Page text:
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In 2019, the U.S.-China trade war blew a hole in global growth, in 2020, the pandemic caused a historic crash, but 2021 could be the year when U.S.-China ties stabilize and a vaccine draws a long-awaited line under the Covid crisis, according to Bloomberg Economics.

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While the people at greatest risk of suffering severe cases of Covid-19 are of retirement age, the economic fallout has been greatest on the young. A look at unemployment rates across Group of Seven economies shows how severely the crisis has hurt 15-24 year olds.

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Bloomberg crunched the numbers to determine the best places to be in the coronavirus era. New Zealand had the highest score. Japan, at No. 2, was the only G-7 country to make the top 10.

–With assistance from Dan Hanson (Economist), Tom Orlik (Economist), Björn van Roye (Economist), Catherine Bosley, Sophie Caronello, Rachel Chang, Eileen Gbagbo, Max de Haldevang, Mario Sergio Lima, Alex Morales, Jason Scott and Kevin Varley.

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Province reports lower deficit, touts recovering economy in mid-year report – CBC.ca

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The provincial government released its mid-year report today and projected a deficit almost $400 million lower than expected. 

Earlier this year, the provincial government forecasted a $2.4 billion deficit but today’s report showed that to be sitting around $2 billion, an improvement of $381.5 million from this year’s budget.

Revenue projections also saw an increase, to the tune of $503.5 million, or 3.7 per cent from the provincial budget announcement.

“The increase from budget is due to higher federal transfers, higher government business enterprise net income and higher non-renewable resource revenue,” a statement from the Ministry of Finance said. 

Tax revenues were projected to decrease by $41.2 million as a reduction in the small business tax rate was factored in. Other tax and own-source revenue forecasts were unchanged from the budget.

Expenses were forecasted to be $16.2 billion, an increase of $122 million, or 0.8 per cent. The increase covered money for the health, education, municipal and tourism sectors and was partly offset by lower-than-budgeted pension expenses and crop insurance claims expenses.

The mid-year forecast included the impacts of the government’s election commitments, totalling $91.7 million.

Finance Minister Donna Harpauer said $260 million was set aside as contingency, which she said is a substantial cushion that’s built in for the remaining six months of the year. She said data from the first six months of the year will help guide the province through the remainder of the year. 

She noted that the contingencies are set aside to protect the healthcare system and said the province will do “whatever it takes” to ensure the system is supported through the COVID-19 pandemic.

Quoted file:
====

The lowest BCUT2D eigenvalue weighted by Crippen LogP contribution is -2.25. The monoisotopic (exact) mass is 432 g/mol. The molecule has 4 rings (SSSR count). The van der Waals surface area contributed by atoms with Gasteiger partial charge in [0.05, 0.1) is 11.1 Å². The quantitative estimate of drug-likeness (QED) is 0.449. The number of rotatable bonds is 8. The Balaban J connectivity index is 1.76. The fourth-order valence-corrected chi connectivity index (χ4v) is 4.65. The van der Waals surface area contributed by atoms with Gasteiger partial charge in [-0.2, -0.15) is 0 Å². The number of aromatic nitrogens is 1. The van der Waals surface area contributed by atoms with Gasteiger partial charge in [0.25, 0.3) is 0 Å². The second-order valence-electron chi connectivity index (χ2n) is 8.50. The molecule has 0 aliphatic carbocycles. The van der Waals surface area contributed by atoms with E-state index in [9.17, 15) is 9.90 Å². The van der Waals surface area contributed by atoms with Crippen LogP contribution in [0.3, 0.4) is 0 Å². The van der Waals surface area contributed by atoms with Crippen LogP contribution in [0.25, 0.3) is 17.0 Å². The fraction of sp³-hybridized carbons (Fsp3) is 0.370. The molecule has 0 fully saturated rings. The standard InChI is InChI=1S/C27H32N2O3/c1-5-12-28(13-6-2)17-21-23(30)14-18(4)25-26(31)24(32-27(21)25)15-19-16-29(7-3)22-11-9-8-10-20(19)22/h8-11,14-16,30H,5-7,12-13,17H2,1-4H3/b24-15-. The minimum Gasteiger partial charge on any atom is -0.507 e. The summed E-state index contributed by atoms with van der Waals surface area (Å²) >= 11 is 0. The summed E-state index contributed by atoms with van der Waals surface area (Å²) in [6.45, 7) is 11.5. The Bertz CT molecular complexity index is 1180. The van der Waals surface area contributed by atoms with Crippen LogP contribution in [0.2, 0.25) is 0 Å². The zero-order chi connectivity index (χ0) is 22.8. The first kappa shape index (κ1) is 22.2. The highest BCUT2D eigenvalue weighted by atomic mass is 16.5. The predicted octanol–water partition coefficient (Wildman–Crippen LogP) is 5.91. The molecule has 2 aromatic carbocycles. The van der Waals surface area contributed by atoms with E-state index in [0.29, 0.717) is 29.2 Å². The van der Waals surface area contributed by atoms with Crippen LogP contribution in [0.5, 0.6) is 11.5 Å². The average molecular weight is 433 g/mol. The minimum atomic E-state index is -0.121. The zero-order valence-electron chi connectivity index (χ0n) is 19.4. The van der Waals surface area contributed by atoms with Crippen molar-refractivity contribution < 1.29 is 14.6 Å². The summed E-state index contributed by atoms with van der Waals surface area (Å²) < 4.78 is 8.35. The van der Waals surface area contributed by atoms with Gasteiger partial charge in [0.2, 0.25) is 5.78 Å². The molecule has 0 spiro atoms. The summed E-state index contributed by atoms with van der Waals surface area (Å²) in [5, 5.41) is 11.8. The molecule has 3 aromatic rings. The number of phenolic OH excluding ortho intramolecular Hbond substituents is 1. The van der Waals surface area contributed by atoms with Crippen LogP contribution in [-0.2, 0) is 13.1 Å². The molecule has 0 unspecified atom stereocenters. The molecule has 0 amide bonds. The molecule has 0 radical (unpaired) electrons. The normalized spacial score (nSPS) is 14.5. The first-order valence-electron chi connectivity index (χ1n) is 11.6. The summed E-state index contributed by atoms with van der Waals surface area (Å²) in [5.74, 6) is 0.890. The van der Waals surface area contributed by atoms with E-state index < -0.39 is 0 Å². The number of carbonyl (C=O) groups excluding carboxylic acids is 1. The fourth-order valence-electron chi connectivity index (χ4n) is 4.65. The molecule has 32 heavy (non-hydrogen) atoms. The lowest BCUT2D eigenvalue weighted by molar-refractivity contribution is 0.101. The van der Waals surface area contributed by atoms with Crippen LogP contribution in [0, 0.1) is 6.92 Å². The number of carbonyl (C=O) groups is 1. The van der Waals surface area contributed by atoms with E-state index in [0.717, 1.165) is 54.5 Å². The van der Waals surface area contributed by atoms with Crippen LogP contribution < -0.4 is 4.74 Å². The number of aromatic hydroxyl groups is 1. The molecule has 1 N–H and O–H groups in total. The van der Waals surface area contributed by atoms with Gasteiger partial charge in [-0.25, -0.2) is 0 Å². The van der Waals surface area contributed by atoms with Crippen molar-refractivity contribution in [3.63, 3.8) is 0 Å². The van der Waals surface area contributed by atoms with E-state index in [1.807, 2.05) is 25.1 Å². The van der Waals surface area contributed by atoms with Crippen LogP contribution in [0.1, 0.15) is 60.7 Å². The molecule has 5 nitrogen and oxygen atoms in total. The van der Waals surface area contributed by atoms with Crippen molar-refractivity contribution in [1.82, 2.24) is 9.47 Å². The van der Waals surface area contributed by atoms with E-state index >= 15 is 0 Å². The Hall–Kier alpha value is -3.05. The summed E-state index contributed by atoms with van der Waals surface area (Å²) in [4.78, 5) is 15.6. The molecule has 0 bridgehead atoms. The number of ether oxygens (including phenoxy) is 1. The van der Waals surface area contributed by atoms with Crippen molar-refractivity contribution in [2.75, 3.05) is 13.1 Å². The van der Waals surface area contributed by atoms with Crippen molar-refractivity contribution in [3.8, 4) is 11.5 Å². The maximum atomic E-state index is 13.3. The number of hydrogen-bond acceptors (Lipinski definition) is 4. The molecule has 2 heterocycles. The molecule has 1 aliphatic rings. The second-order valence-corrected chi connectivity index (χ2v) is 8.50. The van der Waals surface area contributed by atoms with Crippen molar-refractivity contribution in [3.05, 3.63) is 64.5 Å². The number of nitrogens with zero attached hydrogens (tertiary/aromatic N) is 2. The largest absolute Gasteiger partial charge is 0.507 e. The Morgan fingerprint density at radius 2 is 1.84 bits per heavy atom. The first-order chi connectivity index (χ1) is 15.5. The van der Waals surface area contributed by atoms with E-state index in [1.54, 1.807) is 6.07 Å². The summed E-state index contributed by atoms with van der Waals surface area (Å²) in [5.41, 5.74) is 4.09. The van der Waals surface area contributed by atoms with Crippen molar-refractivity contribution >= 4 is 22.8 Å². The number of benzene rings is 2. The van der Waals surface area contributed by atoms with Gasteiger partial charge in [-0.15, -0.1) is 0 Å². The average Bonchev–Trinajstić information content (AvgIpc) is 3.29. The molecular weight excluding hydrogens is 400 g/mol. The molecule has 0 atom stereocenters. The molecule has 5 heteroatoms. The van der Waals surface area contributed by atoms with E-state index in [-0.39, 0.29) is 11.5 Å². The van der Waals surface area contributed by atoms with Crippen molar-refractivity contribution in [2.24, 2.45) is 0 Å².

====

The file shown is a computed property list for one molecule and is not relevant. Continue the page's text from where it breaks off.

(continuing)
“There is no way to say what the magic number will be … compensation salaries is going to be a big part of that, and that is something that we couldn’t pre-pay,” Harpauer said on Friday. 

“At 160 million, that will deal with quite a bit of that pressure for the next few months.” 

In reflecting on the numbers, Harpauer said she was pleased to see the provincial economic indicators were stronger than what was initially anticipated. 

She said she’s concerned because the province is reliant on two items in particular: consumer confidence and trade. Consumer confidence is affected by COVID-19 numbers, she said, and because the province is trade-dependant, Saskatchewan is heavily affected by what happens in other jurisdictions in Canada and around the world. 

“I will always have a nervousness for those two factors because they will affect this budget in a big way,” Harpauer said. 

Drop in public and net debt

The ministry said public and net debt are both down compared to the budget’s forecasts.

Estimates showed Saskatchewan’s net debt-to-GDP ratio, as of March 31, 2021, would be at 19.6 per cent, one of the lowest in the country, and the ministry touted Saskatchewan’s credit rating as the second-highest in Canada.

“Saskatchewan’s economy has performed better than originally anticipated in the June 2020 budget,” Harpauer said in the provncial release.  

“Real GDP is forecast to decline 5.0 per cent, compared to a decline of 6.3 per cent forecast at budget. Saskatchewan’s unemployment rate was the lowest in Canada in October and total employment, on an unadjusted basis, is nearing pre-pandemic levels.  As a result, our planned path to balance in 2024-25 is unchanged.”

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Bank of Canada says vaccine could cause economy to rebound faster than expected – TheChronicleHerald.ca

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By Julie Gordon and David Ljunggren

OTTAWA (Reuters) – Canada’s economy could rebound faster than expected if consumer spending jumps in the wake of a successful coronavirus vaccination effort, Bank of Canada Governor Tiff Macklem said on Thursday.

On the other hand, if the economy weakens amid a second wave of infections, Macklem indicated the central bank could if necessary cut already record low interest rates.

In late October, the bank said it assumed a vaccine would not be widely available until mid-2022. Since then, several manufacturers have announced potential vaccines that could be distributed starting early next year.

“It is possible, especially when there is a vaccine, that households will decide to spend more than we have forecast and if that happens the economy will rebound more quickly,” Macklem said in response to questions from the House of Commons finance committee. He described the news about vaccines as promising.

In late October, the bank forecast the economy would not fully recover until some time in 2023, a forecast Macklem repeated in his opening remarks.

The path to recovery still faced risks, he said. Earlier this year the bank slashed its key interest rate to 0.25%.

“We could potentially lower the effective lower bound, even without going negative. It’s at 25 basis points, it could be a little bit lower,” Macklem said, repeating that negative interest rates would not be helpful.

The U.S. Federal Reserve has a target for its key rate of 0 to 0.25%. The Reserve Bank of Australia this month cut its policy rate to 0.1%.

Some other central banks also have benchmark rate that are less than 0.25%, such as the European Central Bank and the Bank of England.

“We want to be very clear – Canadians can be confident that borrowing costs are going to remain very low for a long time,” Macklem said.

(With additional reporting by Fergal Smith in Toronto; Editing by Rosalba O’Brien, Tom Brown and Aurora Ellis)